President Robert Mugabe’s most common message is a direct opposition of white superiority and a huge support for black empowerment. A lot of the policies he implements and a bulk of the addresses he gives even on the international stage show this out spectacularly.
At the 2016 United Nations General Assembly, for instance, he had blatantly blamed the West again for most of Zimbabwe’s woes, making reference to the sanctions placed on Zimbabwe by the United States and its allies.
Beyond his often controversial statements and addresses on the note of the West’s role in Africa’s downfall, are a series of controversial laws that he implemented in his own country to transfer the control held by the country’s white minority to black Zimbabweans.
One of such black empowerment agenda’s was the indigenization law that required foreign-owned firms to transfer a majority of their shares to black Zimbabweans. President Mugabe, however, relented on that law last week, saying that his government would amend it.
Why is President Mugabe Weakening On His Black Empowerment Stance?
Mugabe’s waning stance is seen as needful to reassure investors who are steering clear of the country. It is also needed to clear the confusion over how government agencies should implement the indigenisation law. Also, it is easy to see why Mugabe, who is not normally considered circumspect, would change his stance on this issue of black empowerment that is very dear to his heart. Zimbabwe, simply put, is in dire economic straits.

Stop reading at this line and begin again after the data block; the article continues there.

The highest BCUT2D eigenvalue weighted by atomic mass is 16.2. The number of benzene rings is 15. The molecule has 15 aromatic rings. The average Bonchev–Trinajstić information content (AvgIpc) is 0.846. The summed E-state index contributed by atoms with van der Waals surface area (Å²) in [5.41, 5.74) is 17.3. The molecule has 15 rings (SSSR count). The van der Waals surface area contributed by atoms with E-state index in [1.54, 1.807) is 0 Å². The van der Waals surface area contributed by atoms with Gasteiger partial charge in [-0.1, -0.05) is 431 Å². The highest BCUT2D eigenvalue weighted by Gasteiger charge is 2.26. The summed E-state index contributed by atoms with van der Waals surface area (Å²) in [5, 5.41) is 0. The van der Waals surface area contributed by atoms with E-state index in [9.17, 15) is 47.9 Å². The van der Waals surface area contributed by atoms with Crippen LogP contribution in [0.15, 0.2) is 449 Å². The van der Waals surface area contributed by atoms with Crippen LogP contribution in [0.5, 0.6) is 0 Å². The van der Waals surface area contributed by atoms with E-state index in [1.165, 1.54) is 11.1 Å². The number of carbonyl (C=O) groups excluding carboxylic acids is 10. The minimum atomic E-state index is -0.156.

The country is battling a drought that has severely affected agricultural production and affected the food security of over five million people. Anti-government protests continue to thrive, with civil servants and teachers sometimes refusing to work.
Over one-fifth of the population, currently, lives in extreme poverty and aid barely trickles into the country due to a lengthy isolation from the international community and high levels of corruption in the government.
It is, however, hard to cheer about these turn of events. Mugabe’s stance on black empowerment is one of the few things left to endear him to Africans who indeed feel cheated by the West and are in some ways right to feel so.
The President’s reluctant about turn shows how larger socio-economic and political problems work against any aggressive ‘take-back’ black empowerment schemes and eventually forces people to conform.
It is not enough to say, however, that the West was or is being unfair, as African governments with their penchant for corruption, Mugabe’s government included, have made a mockery of the struggles for black empowerment.